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Join date : 2011-06-10
|Subject: Hindman's position was well selected Sat Jun 11, 2011 10:42 am|| |
Hindman's edicts, however, raised the ire of the local citizenry and they, and Hindman's political enemies, demanded that the Confederate leaders in Richmond replace him. By August 1862, the authorities in Richmond decided to replace him with the well-meaning but incompetent Theophilus H. Holmes. Hindman convinced Holmes to give him a field command in northern Arkansas and he proceeded with a plan to drive out the invader. Hindman aggressively moved into northwest Arkansas and managed to intercept the Federal army while it was divided into two parts. At this moment, however, Hindman's normally aggressive style gave way to uncharacteristic doubt. Rather than attack the divided pieces of the Federal army, Hindman entrenched himself at Prairie Grove, Arkansas, allowing the Federal forces to recombine and assault him.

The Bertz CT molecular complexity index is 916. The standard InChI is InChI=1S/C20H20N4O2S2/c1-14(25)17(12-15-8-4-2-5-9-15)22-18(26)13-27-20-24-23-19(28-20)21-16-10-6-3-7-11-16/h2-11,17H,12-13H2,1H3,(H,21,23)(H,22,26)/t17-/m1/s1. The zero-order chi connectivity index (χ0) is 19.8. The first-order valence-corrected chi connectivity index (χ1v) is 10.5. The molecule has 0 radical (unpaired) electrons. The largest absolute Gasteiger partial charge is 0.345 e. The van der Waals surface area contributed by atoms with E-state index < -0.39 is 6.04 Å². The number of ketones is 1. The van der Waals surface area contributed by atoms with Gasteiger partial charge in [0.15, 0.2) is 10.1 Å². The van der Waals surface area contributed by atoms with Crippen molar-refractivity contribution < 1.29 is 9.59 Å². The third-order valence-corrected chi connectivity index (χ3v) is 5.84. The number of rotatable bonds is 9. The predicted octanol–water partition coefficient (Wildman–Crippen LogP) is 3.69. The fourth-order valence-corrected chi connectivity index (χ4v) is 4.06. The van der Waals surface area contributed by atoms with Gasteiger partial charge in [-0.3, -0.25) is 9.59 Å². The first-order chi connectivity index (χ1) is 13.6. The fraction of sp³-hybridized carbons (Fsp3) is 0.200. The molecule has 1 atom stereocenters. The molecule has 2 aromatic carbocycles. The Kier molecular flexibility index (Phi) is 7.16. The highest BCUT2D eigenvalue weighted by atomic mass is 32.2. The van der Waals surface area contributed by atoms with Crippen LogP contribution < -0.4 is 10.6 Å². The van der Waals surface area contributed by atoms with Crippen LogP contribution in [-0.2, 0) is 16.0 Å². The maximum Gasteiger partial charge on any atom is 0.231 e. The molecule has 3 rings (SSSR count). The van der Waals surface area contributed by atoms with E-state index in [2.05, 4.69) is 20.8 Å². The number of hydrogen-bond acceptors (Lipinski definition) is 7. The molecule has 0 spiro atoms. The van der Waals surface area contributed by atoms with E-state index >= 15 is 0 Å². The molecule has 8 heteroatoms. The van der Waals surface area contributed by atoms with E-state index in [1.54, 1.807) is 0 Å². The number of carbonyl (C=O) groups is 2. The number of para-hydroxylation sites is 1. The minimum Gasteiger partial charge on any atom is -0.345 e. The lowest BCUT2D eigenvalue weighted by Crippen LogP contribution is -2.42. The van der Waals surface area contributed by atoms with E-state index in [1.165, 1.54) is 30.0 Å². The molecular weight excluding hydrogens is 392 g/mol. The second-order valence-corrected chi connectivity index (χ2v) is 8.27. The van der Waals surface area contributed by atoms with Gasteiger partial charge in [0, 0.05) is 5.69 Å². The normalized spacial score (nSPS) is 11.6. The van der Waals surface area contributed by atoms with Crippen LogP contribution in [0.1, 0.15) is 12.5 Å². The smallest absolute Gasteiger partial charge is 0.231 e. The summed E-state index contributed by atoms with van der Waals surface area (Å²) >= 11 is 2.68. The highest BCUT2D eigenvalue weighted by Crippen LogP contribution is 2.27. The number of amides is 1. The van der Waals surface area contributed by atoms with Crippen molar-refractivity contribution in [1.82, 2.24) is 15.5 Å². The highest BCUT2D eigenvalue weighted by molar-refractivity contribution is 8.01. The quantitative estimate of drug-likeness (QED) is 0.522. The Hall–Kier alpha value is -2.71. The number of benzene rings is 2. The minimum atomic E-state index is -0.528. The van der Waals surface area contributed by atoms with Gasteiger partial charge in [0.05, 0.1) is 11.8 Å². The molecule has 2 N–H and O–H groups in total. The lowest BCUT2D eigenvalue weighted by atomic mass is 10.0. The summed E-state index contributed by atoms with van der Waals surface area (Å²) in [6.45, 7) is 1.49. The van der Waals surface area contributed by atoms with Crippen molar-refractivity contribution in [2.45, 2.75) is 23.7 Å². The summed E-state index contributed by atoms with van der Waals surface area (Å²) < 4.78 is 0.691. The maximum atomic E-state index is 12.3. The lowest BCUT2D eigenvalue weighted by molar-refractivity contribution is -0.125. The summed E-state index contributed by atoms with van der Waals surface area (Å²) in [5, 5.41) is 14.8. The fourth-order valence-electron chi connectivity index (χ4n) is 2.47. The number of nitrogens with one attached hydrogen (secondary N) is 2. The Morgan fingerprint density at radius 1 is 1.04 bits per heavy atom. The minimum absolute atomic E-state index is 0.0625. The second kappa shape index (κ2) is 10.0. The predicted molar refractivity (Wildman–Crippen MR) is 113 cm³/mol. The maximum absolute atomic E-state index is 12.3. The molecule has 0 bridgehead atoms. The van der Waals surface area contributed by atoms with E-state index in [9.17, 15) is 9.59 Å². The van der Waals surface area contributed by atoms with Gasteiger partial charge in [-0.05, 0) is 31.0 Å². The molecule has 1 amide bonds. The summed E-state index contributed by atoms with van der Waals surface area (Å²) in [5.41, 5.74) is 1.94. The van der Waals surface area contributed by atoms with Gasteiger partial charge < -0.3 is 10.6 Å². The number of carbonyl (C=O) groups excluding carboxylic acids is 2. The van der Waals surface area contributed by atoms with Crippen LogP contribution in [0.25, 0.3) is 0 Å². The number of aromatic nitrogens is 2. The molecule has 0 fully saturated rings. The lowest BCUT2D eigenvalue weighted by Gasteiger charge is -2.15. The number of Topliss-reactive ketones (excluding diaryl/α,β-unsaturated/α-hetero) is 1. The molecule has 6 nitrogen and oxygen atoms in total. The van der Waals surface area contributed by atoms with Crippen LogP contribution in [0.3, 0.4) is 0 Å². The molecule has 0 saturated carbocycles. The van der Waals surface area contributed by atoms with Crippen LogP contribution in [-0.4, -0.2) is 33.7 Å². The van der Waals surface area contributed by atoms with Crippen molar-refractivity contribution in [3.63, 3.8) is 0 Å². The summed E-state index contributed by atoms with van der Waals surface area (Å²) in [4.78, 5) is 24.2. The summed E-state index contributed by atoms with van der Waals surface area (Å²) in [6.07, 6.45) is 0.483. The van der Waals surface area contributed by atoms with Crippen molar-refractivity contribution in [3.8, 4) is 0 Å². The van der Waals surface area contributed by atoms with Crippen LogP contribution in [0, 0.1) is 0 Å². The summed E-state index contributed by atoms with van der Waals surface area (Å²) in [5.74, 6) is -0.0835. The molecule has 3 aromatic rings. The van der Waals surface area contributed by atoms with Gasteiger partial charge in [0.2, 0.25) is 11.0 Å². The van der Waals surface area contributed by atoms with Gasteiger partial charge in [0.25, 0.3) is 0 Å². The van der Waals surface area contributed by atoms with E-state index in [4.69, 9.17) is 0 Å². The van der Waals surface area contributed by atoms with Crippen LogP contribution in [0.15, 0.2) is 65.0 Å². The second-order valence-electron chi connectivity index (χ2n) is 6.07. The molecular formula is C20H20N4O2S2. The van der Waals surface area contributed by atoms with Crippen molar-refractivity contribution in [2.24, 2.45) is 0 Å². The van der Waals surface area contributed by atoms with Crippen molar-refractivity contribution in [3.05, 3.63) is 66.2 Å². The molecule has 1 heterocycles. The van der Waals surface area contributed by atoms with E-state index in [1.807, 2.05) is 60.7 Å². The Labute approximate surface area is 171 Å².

Hindman's position was well selected, but the better equipped and supplied Federal forces wore down the Confederate forces and Hindman was forced to withdraw back towards Little Rock, having missed his chance to destroy the Federal army. After the stalemate at Prairie Grove, Hindman was transferred back across the river and participated in the Battle of Chickamauga alongside his friend Pat Cleburne. After being wounded in the neck at Chickamauga, Hindman and his legion continued to fight along with the Army of Tennessee against General William Tecumseh Sherman in the Atlanta Campaign, across north Georgia from the First Battle of Dalton to the Battle of Kennesaw Mountain, just outside Marietta, Georgia. On July 4, 1864, at Kennesaw Mountain he was struck in the eye by a tree limb and fell off his horse. Hindman suffered severe injuries that left him unfit for service on the battlefield. He went to Atlanta and later Macon, Georgia to recuperate from his injuries. Afterwards, Hindman hoped that he would be able to fight after a full recovery. He applied for a transfer to the Trans-Mississippi Department. His request was denied by the Confederate War Department, but Jefferson Davis offered Hindman a leave of absence until he had fully recovered from his "physical disability". After his leave of absence was approved in August, Hindman set out for Texas. During their journey, Hindman's second daughter, Sallie, died of an illness near Meridian, Mississippi. Hindman arrived in San Antonio and settled there with his family for the time being. He was honored by military officials and local residents on January 26, 1865. By May 1865, Confederate generals in New Orleans signed a document with Union generals detailing the Confederate terms of surrender. Hindman refused to surrender and, along with many other ex-Confederates, he crossed the Rio Grande into Mexico and sought asylum.hot solar waterCar Warranty